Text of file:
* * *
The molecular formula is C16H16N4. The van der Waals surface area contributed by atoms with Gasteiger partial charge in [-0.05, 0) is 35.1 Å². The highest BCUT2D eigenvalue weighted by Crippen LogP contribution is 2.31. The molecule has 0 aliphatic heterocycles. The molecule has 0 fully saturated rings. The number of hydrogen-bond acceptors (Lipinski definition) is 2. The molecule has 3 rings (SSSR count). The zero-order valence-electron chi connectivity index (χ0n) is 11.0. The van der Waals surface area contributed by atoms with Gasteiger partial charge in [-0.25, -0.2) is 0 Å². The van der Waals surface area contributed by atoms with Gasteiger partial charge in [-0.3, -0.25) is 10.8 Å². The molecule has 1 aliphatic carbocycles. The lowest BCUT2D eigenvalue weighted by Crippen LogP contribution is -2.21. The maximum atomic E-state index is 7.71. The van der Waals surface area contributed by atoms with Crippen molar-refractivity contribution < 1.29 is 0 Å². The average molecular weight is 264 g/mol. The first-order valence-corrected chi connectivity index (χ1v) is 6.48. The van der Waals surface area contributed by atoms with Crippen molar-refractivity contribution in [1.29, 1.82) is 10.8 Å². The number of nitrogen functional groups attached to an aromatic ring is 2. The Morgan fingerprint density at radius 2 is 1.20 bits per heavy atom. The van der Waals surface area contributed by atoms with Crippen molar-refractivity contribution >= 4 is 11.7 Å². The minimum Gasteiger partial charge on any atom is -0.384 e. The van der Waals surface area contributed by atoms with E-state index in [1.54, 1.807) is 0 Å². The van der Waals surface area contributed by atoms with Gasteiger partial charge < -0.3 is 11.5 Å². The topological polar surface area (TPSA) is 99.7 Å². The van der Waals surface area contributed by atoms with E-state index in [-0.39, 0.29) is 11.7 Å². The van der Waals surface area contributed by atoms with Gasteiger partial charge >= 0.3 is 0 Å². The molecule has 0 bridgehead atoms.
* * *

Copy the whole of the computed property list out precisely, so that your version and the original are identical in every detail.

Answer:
The molecular formula is C16H16N4. The van der Waals surface area contributed by atoms with Gasteiger partial charge in [-0.05, 0) is 35.1 Å². The highest BCUT2D eigenvalue weighted by Crippen LogP contribution is 2.31. The molecule has 0 aliphatic heterocycles. The molecule has 0 fully saturated rings. The number of hydrogen-bond acceptors (Lipinski definition) is 2. The molecule has 3 rings (SSSR count). The zero-order valence-electron chi connectivity index (χ0n) is 11.0. The van der Waals surface area contributed by atoms with Gasteiger partial charge in [-0.25, -0.2) is 0 Å². The van der Waals surface area contributed by atoms with Gasteiger partial charge in [-0.3, -0.25) is 10.8 Å². The molecule has 1 aliphatic carbocycles. The lowest BCUT2D eigenvalue weighted by Crippen LogP contribution is -2.21. The maximum atomic E-state index is 7.71. The van der Waals surface area contributed by atoms with Crippen molar-refractivity contribution < 1.29 is 0 Å². The average molecular weight is 264 g/mol. The first-order valence-corrected chi connectivity index (χ1v) is 6.48. The van der Waals surface area contributed by atoms with Crippen molar-refractivity contribution in [1.29, 1.82) is 10.8 Å². The number of nitrogen functional groups attached to an aromatic ring is 2. The Morgan fingerprint density at radius 2 is 1.20 bits per heavy atom. The van der Waals surface area contributed by atoms with Crippen molar-refractivity contribution >= 4 is 11.7 Å². The minimum Gasteiger partial charge on any atom is -0.384 e. The van der Waals surface area contributed by atoms with E-state index in [1.54, 1.807) is 0 Å². The van der Waals surface area contributed by atoms with Gasteiger partial charge < -0.3 is 11.5 Å². The topological polar surface area (TPSA) is 99.7 Å². The van der Waals surface area contributed by atoms with E-state index in [-0.39, 0.29) is 11.7 Å². The van der Waals surface area contributed by atoms with Gasteiger partial charge >= 0.3 is 0 Å². The molecule has 0 bridgehead atoms.